Bone Mineral Densitometry

The National Institutes of Health (NIH) recommend that the following people get preventive screenings for bone mineral density:

  • Women over the age of 65 and

  • Women who have a high risk of fractures

 

Women have an increased risk for osteoporosis if they smoke or consume three or more alcoholic beverages per day. They are also at an increased risk if they have:

  • chronic kidney disease

  • early menopause

  • an eating disorder resulting in low body weight

  • a family history of osteoporosis

  • a “fragility fracture” (a broken bone caused by regular activities)

  • rheumatoid arthritis

  • significant height loss (a sign of compression fractures in the spinal column)

  • very inactive physically and do minimal weight bearing activities

 

Osteoporosis Markers Incl. Vitamin D

About Osteoporosis

About one in two women and one in five men over 50 will fracture a bone mainly because of osteoporosis. Osteoporosis can affect all age groups, but it’s most common in post-menopausal women. Having osteoporosis doesn’t automatically mean that your bones will fracture; it just means that it’s more likely.

 

Symptoms of Osteoporosis

You can’t see or feel your bones getting thinner, and may only become aware of the condition when you fracture a bone. Osteoporosis weakens the bones in your back (vertebrae), so other signs to look out for include back pain and any changes in your height

 

Autoimmune &

Arthritis Markers

To diagnose rheumatoid arthritis there is no one test that can on its own reach a diagnosis. Instead, there are a number of criteria that must be established in order to reach a rheumatoid arthritis diagnosis.

 

As part of the criteria for diagnosing rheumatoid arthritis, doctors will order multiple blood tests. These blood tests look for specific indicators that support the possibility that the patient could have rheumatoid arthritis.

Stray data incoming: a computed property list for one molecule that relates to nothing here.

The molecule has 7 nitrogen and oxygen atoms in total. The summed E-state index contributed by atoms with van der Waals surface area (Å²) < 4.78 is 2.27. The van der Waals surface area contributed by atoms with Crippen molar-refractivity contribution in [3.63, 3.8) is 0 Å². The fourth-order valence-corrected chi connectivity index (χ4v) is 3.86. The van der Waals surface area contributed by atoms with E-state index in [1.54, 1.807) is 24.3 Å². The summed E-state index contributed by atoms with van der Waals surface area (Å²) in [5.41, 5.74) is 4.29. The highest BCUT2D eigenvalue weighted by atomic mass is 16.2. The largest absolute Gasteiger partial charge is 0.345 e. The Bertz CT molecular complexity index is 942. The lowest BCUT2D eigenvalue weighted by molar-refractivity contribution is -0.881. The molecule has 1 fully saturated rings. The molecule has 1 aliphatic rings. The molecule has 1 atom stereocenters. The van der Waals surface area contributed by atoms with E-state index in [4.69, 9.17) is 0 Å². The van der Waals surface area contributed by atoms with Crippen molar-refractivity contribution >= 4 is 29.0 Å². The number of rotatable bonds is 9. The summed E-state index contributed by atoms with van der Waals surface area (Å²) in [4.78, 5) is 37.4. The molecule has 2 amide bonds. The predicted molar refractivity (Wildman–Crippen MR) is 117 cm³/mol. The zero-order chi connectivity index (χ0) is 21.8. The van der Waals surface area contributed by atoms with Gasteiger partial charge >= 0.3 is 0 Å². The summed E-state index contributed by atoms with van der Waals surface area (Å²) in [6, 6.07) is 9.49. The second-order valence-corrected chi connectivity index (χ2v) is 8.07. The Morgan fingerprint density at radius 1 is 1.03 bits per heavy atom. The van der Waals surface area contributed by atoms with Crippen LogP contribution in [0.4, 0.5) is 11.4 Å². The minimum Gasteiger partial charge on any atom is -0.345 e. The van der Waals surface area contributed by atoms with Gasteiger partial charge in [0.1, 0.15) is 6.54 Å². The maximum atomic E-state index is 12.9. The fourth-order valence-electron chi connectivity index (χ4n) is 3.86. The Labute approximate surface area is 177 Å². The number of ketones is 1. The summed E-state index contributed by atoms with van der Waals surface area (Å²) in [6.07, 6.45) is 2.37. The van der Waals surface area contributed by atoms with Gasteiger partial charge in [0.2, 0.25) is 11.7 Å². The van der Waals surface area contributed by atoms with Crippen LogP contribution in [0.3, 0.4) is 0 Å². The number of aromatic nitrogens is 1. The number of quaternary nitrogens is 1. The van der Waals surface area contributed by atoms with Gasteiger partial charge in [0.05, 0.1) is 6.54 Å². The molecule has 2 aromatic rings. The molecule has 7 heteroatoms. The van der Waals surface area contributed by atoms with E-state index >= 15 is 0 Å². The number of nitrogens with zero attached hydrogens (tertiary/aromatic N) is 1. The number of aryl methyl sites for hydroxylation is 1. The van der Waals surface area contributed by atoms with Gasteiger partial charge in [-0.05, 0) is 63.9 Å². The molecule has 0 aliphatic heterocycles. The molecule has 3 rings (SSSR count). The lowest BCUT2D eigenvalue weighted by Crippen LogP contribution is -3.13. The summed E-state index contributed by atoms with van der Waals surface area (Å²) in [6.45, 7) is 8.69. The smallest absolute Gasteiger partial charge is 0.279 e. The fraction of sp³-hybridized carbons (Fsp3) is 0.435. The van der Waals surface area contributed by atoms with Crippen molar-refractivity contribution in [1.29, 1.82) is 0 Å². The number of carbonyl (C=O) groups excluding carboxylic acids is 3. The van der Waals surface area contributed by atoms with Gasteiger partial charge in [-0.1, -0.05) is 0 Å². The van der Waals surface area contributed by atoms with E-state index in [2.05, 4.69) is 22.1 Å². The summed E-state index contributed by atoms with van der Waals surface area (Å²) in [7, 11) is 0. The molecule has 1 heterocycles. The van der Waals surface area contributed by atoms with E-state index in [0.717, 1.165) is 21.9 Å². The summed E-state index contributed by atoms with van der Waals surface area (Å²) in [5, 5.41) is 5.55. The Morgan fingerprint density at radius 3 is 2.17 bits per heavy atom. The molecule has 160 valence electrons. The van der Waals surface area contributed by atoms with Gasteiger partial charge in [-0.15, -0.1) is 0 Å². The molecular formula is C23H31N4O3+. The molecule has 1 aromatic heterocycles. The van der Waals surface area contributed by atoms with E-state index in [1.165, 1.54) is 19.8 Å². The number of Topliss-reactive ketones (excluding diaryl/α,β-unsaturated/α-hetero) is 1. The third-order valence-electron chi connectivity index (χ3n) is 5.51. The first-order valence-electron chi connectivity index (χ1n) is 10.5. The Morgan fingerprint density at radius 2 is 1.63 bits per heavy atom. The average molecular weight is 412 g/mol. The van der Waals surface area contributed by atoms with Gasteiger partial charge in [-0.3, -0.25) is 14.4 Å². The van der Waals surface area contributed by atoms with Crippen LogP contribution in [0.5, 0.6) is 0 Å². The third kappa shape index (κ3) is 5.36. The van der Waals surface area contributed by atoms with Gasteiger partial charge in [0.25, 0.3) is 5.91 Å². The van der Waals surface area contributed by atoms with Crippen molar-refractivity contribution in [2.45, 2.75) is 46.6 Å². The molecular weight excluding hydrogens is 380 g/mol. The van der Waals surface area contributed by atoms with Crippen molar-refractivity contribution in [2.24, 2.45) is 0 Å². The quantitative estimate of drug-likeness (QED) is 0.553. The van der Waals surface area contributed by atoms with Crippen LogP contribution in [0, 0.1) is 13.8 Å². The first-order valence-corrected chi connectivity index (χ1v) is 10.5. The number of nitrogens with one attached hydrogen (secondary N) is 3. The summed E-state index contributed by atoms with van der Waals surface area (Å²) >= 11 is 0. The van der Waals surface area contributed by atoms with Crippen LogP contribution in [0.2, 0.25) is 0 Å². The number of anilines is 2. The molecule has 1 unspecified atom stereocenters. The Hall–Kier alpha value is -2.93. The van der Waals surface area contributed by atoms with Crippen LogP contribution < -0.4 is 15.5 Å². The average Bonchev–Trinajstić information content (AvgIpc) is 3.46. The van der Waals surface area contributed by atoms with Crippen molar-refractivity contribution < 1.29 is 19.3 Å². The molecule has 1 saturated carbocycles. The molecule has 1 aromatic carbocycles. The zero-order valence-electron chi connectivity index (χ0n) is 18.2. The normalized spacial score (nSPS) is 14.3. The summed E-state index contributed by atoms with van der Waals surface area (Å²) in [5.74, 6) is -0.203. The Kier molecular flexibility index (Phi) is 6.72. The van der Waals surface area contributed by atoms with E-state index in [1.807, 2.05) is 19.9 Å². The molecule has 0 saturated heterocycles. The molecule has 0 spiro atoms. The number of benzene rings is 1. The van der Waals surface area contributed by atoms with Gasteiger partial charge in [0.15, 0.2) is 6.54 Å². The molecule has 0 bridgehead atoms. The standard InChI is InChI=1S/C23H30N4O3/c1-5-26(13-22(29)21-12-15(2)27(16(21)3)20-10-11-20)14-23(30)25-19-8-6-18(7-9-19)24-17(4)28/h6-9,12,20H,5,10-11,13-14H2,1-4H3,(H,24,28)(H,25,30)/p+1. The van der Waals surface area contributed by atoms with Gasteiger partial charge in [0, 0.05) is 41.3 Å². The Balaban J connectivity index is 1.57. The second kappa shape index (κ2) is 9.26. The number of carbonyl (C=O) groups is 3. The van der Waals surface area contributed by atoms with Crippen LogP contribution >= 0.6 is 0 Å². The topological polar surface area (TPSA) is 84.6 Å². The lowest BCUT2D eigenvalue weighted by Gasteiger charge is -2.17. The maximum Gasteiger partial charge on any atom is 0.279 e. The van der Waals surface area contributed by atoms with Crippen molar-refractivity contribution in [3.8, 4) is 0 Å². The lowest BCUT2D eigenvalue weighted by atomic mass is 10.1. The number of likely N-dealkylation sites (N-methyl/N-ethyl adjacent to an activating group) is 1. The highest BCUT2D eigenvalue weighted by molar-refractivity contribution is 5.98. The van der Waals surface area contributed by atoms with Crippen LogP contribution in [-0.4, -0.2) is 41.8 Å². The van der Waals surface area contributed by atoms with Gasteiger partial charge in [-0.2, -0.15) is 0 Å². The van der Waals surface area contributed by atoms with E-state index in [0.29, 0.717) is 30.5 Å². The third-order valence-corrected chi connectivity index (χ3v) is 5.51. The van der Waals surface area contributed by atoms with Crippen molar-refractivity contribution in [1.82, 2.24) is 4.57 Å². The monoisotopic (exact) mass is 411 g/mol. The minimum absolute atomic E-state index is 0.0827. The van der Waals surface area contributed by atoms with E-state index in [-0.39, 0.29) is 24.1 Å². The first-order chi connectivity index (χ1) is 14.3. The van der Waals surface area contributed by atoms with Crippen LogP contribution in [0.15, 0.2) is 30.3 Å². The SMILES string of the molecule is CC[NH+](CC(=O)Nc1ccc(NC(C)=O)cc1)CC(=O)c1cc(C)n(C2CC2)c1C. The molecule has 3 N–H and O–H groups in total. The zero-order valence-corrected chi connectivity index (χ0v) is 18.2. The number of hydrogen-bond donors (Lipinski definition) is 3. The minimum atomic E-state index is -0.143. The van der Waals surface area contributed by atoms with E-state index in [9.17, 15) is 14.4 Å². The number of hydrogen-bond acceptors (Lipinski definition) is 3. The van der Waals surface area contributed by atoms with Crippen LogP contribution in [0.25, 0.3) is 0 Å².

Rheumatoid Arthritis Blood Tests

The rheumatoid arthritis blood tests that doctors perform to help diagnose the disease include:

  • Rheumatoid factor (RF)

  • Cyclic Citrullinated Peptide (CCP)

  • Erythrocyte Sedimentation Rate (ESR)

  • C-Reactive Protein (CRP)

  • Antinuclear Antibody (ANA)

 

Gout is a common and complex form of arthritis that can affect anyone. It's characterized by sudden, severe attacks of pain, swelling, redness and tenderness in the joints, often the joint at the base of the big toe.

Gout symptoms may come and go, but there are ways to manage symptoms and prevent flares.

The signs and symptoms of gout almost always occur suddenly, and often at night. They include:

  • Intense joint pain. Gout usually affects the large joint of your big toe, but it can occur in any joint. Other commonly affected joints include the ankles, knees, elbows, wrists and fingers. The pain is likely to be most severe within the first four to 12 hours after it begins.

  • Lingering discomfort. After the most severe pain subsides, some joint discomfort may last from a few days to a few weeks. Later attacks are likely to last longer and affect more joints.

  • Inflammation and redness. The affected joint or joints become swollen, tender, warm and red.

  • Limited range of motion. As gout progresses, you may not be able to move your joints normally.

Gout

 

Rheumatoid arthritis can be difficult to diagnose in its early stages because the early signs and symptoms mimic those of many other diseases. There is no one blood test or physical finding to confirm the diagnosis.

 

People with rheumatoid arthritis often have an elevated erythrocyte sedimentation rate (ESR, or sed rate) or C-reactive protein (CRP), which may indicate the presence of an inflammatory process in the body. Other common blood tests look for rheumatoid factor and anti-cyclic citrullinated peptide (anti-CCP) antibodies.

Arthritis Marker

 

Precious Medical Centre

#12-01 Paragon Medical, 290 Orchard Road, Singapore 238859

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